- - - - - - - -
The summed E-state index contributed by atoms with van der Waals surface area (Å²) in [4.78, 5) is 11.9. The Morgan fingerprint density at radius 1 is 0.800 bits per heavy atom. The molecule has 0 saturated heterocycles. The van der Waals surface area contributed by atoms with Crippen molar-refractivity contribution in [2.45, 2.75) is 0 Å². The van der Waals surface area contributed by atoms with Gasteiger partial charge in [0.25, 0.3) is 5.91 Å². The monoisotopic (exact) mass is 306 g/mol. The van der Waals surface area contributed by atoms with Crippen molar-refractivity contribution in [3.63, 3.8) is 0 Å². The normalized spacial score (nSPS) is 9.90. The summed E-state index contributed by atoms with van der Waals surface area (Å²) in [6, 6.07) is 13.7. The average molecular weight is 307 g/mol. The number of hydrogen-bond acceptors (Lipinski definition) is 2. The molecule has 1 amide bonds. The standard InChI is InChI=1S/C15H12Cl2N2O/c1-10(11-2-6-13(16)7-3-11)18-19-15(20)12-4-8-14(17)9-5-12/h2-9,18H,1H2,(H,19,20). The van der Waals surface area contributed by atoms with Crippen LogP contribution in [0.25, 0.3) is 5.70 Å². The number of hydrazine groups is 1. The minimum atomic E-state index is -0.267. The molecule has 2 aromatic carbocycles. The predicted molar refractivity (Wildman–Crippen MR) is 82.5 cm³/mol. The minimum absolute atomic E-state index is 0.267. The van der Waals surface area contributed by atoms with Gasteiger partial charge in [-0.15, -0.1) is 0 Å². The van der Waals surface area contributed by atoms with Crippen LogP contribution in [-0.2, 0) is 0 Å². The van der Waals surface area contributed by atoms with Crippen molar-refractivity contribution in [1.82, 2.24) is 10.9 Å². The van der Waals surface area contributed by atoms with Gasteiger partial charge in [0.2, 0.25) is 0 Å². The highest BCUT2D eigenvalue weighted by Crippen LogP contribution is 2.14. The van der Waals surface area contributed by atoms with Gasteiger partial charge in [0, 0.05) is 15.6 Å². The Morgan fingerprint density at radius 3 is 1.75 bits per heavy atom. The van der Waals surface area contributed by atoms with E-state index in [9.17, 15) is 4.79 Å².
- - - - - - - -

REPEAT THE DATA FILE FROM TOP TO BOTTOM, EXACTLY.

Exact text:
The summed E-state index contributed by atoms with van der Waals surface area (Å²) in [4.78, 5) is 11.9. The Morgan fingerprint density at radius 1 is 0.800 bits per heavy atom. The molecule has 0 saturated heterocycles. The van der Waals surface area contributed by atoms with Crippen molar-refractivity contribution in [2.45, 2.75) is 0 Å². The van der Waals surface area contributed by atoms with Gasteiger partial charge in [0.25, 0.3) is 5.91 Å². The monoisotopic (exact) mass is 306 g/mol. The van der Waals surface area contributed by atoms with Crippen molar-refractivity contribution in [3.63, 3.8) is 0 Å². The normalized spacial score (nSPS) is 9.90. The summed E-state index contributed by atoms with van der Waals surface area (Å²) in [6, 6.07) is 13.7. The average molecular weight is 307 g/mol. The number of hydrogen-bond acceptors (Lipinski definition) is 2. The molecule has 1 amide bonds. The standard InChI is InChI=1S/C15H12Cl2N2O/c1-10(11-2-6-13(16)7-3-11)18-19-15(20)12-4-8-14(17)9-5-12/h2-9,18H,1H2,(H,19,20). The van der Waals surface area contributed by atoms with Crippen LogP contribution in [0.25, 0.3) is 5.70 Å². The number of hydrazine groups is 1. The minimum atomic E-state index is -0.267. The molecule has 2 aromatic carbocycles. The predicted molar refractivity (Wildman–Crippen MR) is 82.5 cm³/mol. The minimum absolute atomic E-state index is 0.267. The van der Waals surface area contributed by atoms with Gasteiger partial charge in [-0.15, -0.1) is 0 Å². The van der Waals surface area contributed by atoms with Crippen LogP contribution in [-0.2, 0) is 0 Å². The van der Waals surface area contributed by atoms with Crippen molar-refractivity contribution in [1.82, 2.24) is 10.9 Å². The van der Waals surface area contributed by atoms with Gasteiger partial charge in [0.2, 0.25) is 0 Å². The highest BCUT2D eigenvalue weighted by Crippen LogP contribution is 2.14. The van der Waals surface area contributed by atoms with Gasteiger partial charge in [0, 0.05) is 15.6 Å². The Morgan fingerprint density at radius 3 is 1.75 bits per heavy atom. The van der Waals surface area contributed by atoms with E-state index in [9.17, 15) is 4.79 Å².